By Conrad Dudderar
Senior Staff Writer
Just before last fall’s devastating ice storm that saw him helping his many customers facing emergencies, a longtime Yukon electrician reached a milestone.
Tom Rackley, of Twin City Electric, celebrated 50 years in business last October.
“This storm has inundated my crews; a lot of folks are without power,” Rackley said early last November. “I’m getting calls, calls, calls. I need six electricians right now.”
Twin City’s owner and his team stayed extra busy – well, busier than usual – for two months repairing damage to homes and businesses caused by the ice storm.
Rackley recently sat down to talk about his career and how much Yukon has meant to his business.
It’s been a rewarding journey, but the 80-year-old Rackley is far from hanging up his pliers, wire strippers, voltage tester, and electrical tape.
Twin City Electric now has customers going back three generations who have grown accustomed to the company’s professionalism and dedicated service.
“I could not have made it without their loyalty,” said Rackley, who serves Canadian and several surrounding counties. “The customers in Yukon have just been extremely loyal.
That’s what keeps me going right now.
“I enjoy the work I do. There’s a lot of satisfaction in knowing you’ve helped a customer with their home or their business.”
Rackley has seen changes over the past 50 years since starting Twin City Electric.
“Technology has not affected our business nearly as much as the code,” he explained. “The national electrical codes have improved immensely over the years. Of course, it has caused prices to go up considerably.
“It’s generally safety issues. We’ve got tamper-proof receptacles and ground-fault interrupters now. There’s a lot of technology that’s improved the electric system in the home. We put them in the new homes and can upgrade older homes.”
FROM NAVY TO CAR SALES
Rackley has always had a strong work ethic, having grown up on a farm in Caddo County before graduating from Putnam City High School.
While Rackley has been an electrician for more than 50 years, he began his career in a different field.
While serving in the U.S. Navy as a radioman from 1957-61, Rackley attended an electronics technician school at a Naval Training Center in Norman. After military service, he moved to Yukon in 1962 when he bought a house on Diana Drive from Glen McKinney.
“I later went to radio school,” Rackley shared. “After I got out, electricity became a hobby, more or less.”
In the early 1960s, Rackley decided to make a living selling cars. He became a used car salesman at R.T. Ayers Chevrolet in Yukon before he and two dealership managers in 1967 opened a used car lot on 39th Street in Oklahoma City.
On Oct. 10, 1970, Rackley paid $5 for an electrical contractor’s license from the City of Yukon. He started his business in a converted 18-foot by 8-foot garage at his home on Hickory, but soon realized he needed more room.
About a year later, Rackley moved into a 47-foot by 70-foot space inside a warehouse on S 3rd that previously was used to store grain for the iconic Yukon’s Best Flour mill.
Rackley rented that space for $70 per month from John Ford of Shawnee Mills, who had bought the Yukon’s Best Flour milling rights, equipment and buildings.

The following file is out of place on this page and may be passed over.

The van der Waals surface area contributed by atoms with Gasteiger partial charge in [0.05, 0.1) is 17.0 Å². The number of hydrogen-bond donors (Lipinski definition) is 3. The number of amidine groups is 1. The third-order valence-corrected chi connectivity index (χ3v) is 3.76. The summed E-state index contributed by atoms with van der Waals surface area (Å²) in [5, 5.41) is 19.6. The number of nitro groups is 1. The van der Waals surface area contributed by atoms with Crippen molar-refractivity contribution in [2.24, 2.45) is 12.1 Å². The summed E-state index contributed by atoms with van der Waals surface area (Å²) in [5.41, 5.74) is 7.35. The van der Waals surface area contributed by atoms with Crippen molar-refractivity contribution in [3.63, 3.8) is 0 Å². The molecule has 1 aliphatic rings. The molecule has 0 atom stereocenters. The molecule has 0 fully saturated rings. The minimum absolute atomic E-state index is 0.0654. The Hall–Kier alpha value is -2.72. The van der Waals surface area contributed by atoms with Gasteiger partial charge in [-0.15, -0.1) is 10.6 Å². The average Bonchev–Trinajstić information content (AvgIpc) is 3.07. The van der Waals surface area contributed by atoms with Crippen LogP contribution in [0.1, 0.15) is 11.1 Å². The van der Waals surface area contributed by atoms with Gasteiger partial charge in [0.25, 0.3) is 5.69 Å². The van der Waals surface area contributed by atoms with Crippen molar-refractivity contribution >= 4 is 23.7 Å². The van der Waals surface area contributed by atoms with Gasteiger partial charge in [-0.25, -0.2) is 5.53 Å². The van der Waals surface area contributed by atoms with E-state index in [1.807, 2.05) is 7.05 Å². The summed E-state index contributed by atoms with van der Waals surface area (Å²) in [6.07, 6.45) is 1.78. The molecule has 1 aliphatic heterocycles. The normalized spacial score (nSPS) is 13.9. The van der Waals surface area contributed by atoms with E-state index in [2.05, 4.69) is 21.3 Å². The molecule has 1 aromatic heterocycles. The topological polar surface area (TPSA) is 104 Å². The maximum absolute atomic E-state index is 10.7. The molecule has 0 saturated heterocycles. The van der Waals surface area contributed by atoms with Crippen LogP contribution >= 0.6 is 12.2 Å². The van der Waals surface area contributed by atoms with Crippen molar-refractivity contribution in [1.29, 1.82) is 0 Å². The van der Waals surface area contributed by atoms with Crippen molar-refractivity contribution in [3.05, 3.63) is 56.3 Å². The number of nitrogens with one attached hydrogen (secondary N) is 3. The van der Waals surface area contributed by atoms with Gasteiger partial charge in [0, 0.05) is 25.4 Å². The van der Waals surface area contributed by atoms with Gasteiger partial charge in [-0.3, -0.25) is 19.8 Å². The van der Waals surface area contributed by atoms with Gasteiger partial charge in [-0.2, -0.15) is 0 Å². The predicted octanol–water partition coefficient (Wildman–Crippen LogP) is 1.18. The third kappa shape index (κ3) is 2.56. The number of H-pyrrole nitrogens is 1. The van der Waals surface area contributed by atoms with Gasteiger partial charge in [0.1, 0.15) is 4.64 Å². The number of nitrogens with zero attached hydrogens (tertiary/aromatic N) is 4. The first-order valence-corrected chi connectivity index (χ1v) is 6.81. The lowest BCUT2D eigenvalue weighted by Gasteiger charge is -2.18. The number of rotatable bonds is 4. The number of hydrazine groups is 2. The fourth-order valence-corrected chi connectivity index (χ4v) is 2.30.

A 1973 newspaper account described how Twin City Electric provides “personal attention” to every job:
“In electrical installation and service, they employ men qualified to work on jobs in both the residential and commercial field. Many of the homes and businesses of the area have been wired by the guys at Twin City Electric.”
Rackley shared plans to expand to a new, larger location in that ‘73 news article.
“First class electrical heating and air-conditioning service is our goal, not only for Yukon customers but for the entire trade area as well,” Rackley said at the time. “The new location will offer double capacity.”
Several years later, the Mid-Continent Farmers Coop owned the property and wanted to tear the rest of the old mill down.
“So, they wanted me out of there,” Rackley related.
The Yukon electrician set his sights on a 5,400 square foot building directly south at 107 S 3rd, that was built in 1961 and had served as the mill’s electric shop.
After buying the property for $65,000, Rackley and his crew moved there in March 1977 – and it’s been Twin City Electric’s headquarters ever since.
Business has been good, although Twin City Electric struggled in the mid-80s after the oil bust.
Rackley sold the building once after the downturn, because he needed the cash just to keep open. But he never moved out.
“In the sale, I agreed to lease it back with the option to buy it back,” he shared. “So, I exercised my option at the end of the lease and bought it back.”
WHEN TO RETIRE?
Rackley and his wife Virginia have three children, son Kip of Yukon and daughters Shelley of Tuttle and Mindy of Dallas – all Yukon High School graduates.
“I really have no idea when I’m going to retire,” Rackley said. “My wife wants me to retire yesterday; she’s been retired for 15 years from the FAA.
“I’m going to work until I don’t enjoy it anymore; that’s when I’ll retire.”
Twin City’s owner credited wife Virginia, who ran the office for 19 years.
“That allowed me to grow the business so fast through the ‘formidable’ years,” he said.
A longtime Yukon Chamber of Commerce member, Rackley previously served on its board of directors. He recently served a term as president of the Independent Electrical Contractors in Oklahoma City.
Rackley and his team of electricians stand ready to help their customers – new or repeat – when called upon.
Twin City Electric’s phone number has remained the same all these years – 354-5400.